Last Updated on 2022/11/04
Castello di Fénis (French: Château de Fénis) is a medieval castle located in the town of Fénis, Valle d’Aosta.
About 13 kilometers from the city of Aosta, the castle is situated in the Aosta Valley’s Fénis village. Towers are located at each corner of the pentagonal arrangement of the keep. It is encircled by a pair of battlemented border walls in addition to a string of watchtowers connected by a walkway. One of the most well-known castles in the Aosta Valley, it has become a popular destination for tourists due to its distinctive architecture, several turrets, and battlemented walls. It was constructed as the Challant family’s home rather than for military use.
A semicircular stone staircase and wooden balconies can be seen in the inner courtyard, which is located in the keep’s core. Saint George slaying the dragon is depicted in a 15th-century painting at the top of the staircase, and proverbs written in old French are painted on the walls of the balconies together with pictures of sages and prophets. A painter from the Jaquerio school is said to be the creator of the frescoes.
The Viscounts of Aosta, the Challant family, are listed as the owners of the castle in a record from 1242 for the first time. It was probably just a basic keep enclosed by walls at the time. The castle was expanded to take on its current form between the years of 1320 and 1420 while Aymon of Challant and his son Boniface I of Challant were in charge.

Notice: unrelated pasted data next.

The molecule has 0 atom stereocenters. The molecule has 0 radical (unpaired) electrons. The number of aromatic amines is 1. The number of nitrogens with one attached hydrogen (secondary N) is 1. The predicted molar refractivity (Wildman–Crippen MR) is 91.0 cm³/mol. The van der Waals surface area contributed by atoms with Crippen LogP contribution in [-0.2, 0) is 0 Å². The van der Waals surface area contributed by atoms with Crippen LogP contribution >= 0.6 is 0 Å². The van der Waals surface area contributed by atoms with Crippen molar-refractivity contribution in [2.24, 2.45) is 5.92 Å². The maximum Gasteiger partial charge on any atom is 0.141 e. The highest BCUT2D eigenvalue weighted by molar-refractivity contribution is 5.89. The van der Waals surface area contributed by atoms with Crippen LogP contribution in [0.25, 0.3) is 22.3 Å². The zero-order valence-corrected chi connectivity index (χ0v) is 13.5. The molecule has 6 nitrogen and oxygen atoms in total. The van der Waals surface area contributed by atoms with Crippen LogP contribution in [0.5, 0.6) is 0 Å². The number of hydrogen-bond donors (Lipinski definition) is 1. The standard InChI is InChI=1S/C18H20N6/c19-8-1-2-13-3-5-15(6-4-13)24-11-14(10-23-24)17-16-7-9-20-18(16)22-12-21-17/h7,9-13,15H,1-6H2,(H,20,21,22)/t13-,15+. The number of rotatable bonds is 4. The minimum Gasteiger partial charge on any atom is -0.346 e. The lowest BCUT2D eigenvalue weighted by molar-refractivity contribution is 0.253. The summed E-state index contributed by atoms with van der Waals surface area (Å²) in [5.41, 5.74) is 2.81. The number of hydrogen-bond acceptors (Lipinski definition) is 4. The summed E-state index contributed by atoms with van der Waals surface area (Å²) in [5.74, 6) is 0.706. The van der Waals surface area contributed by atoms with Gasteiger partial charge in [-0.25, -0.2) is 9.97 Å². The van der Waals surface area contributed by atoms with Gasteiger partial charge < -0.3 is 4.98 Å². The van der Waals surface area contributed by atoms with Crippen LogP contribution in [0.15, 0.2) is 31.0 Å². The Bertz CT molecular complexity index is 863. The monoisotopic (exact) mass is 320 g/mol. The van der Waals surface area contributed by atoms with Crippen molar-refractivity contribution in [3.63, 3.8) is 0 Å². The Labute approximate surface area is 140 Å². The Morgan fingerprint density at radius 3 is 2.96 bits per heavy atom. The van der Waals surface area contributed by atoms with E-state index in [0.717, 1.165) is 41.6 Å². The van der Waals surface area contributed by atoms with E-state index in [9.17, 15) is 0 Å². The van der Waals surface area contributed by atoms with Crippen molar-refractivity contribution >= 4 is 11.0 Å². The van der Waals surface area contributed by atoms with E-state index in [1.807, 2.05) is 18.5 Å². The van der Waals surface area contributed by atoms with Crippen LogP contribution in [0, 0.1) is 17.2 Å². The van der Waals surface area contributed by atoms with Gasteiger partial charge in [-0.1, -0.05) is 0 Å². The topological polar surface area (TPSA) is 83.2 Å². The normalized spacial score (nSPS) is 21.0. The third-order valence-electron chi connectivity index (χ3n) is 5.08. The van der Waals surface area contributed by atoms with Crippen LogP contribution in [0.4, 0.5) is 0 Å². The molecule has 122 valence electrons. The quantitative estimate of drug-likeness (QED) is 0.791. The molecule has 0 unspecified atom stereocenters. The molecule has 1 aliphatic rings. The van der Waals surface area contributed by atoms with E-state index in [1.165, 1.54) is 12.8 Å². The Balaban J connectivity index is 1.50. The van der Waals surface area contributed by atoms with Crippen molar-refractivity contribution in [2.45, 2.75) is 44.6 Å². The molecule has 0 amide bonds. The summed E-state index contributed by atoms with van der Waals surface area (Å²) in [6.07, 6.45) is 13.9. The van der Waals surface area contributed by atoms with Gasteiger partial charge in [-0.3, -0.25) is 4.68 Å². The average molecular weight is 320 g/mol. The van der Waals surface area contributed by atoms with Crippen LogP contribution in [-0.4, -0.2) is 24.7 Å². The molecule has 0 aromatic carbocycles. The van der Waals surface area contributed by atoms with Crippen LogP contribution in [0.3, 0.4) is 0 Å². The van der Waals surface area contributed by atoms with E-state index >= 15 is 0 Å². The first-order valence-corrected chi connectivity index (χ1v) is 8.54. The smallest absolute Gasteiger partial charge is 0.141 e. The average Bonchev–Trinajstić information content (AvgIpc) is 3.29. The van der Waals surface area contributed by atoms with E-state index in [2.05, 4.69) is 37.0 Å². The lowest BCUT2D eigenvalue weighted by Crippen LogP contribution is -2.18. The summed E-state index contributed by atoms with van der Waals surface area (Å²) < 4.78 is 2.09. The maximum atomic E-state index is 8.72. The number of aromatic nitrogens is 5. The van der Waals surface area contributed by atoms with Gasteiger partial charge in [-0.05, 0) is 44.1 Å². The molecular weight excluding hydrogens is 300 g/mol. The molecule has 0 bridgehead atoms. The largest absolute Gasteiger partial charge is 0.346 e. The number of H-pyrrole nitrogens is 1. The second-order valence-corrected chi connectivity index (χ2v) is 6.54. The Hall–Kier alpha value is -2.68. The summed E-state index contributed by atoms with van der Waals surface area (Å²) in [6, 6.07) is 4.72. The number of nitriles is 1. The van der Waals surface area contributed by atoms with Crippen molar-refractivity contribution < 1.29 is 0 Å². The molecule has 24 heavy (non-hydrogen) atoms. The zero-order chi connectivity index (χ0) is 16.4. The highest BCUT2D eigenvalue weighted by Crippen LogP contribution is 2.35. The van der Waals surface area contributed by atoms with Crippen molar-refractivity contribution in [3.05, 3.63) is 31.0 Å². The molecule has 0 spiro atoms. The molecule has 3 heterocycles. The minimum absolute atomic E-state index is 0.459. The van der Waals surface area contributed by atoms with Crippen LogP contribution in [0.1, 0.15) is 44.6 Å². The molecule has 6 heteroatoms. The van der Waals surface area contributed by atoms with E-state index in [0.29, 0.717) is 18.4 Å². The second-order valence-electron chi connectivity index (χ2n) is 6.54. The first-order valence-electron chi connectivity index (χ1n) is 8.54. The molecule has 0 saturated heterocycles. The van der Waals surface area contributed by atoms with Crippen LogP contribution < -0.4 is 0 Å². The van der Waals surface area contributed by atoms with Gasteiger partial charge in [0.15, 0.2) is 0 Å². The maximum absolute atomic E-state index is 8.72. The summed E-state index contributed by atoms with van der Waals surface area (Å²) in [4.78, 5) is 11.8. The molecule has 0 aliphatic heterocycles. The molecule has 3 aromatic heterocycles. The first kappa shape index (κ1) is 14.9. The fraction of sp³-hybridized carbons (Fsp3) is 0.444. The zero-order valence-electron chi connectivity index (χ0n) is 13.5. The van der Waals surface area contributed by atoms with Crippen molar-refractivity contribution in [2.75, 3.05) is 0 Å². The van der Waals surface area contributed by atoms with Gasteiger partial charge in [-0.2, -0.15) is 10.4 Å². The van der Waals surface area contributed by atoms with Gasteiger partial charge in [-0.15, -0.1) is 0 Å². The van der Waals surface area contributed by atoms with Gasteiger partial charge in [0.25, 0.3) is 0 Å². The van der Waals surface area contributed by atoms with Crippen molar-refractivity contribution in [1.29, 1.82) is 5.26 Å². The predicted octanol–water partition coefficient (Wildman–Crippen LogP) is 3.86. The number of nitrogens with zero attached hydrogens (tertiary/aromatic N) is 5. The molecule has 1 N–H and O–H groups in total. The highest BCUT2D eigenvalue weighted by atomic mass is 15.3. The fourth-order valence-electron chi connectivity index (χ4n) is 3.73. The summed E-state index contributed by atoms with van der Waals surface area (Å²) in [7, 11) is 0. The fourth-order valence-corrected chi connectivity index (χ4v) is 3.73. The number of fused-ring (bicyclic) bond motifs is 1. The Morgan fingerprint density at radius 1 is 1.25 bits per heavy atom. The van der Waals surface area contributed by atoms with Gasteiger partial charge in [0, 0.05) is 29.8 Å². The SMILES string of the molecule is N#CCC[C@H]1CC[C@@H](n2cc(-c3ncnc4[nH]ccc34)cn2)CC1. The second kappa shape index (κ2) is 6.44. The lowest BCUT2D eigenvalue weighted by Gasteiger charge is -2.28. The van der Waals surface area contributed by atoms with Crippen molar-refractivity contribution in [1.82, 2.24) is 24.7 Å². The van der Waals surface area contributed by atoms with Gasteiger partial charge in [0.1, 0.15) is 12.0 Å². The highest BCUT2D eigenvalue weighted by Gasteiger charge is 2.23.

The castle’s pentagonal design, the exterior boundary wall, and several of the towers were added under Aymon’s rule. The staircase and balconies in the inner courtyard and the prison were constructed during a second building campaign that Boniface of Challant started in 1392. Giacomo Jaquerio, a Piedmontese painter, was also hired by him to create frescoes for the chapel and the interior courtyard. The castle had its pinnacle of beauty under Boniface I: it was a wealthy court surrounded by a vineyard, a vegetable garden, and a garden where the lord and his visitors might unwind.
The castle belonged to the Challant lords until Georges-François of Challant was forced to sell it to Count Baldassarre Castellar of Saluzzo Paesana in order to settle his debts. This marked the start of the fortress’s collapse. It was converted into a farmhouse, a stable, and a barn.
Alfredo d’Andrade, an architect, bought it in 1895 and launched a restoration effort to safeguard the harmed structures. The castle’s current appearance was achieved in 1935 thanks to a second campaign led by De Vecchi and Mesturino that finished the renovation. There was also antique wood furniture in the rooms.
The Autonomous Region Aosta Valley now owns the castle, and it has been converted into a museum.
Feature image: wikimedia
Weird Italy, Guide to Unusual & Amazing Places to see in Italy. Italy’s news in English: Art, History & Facts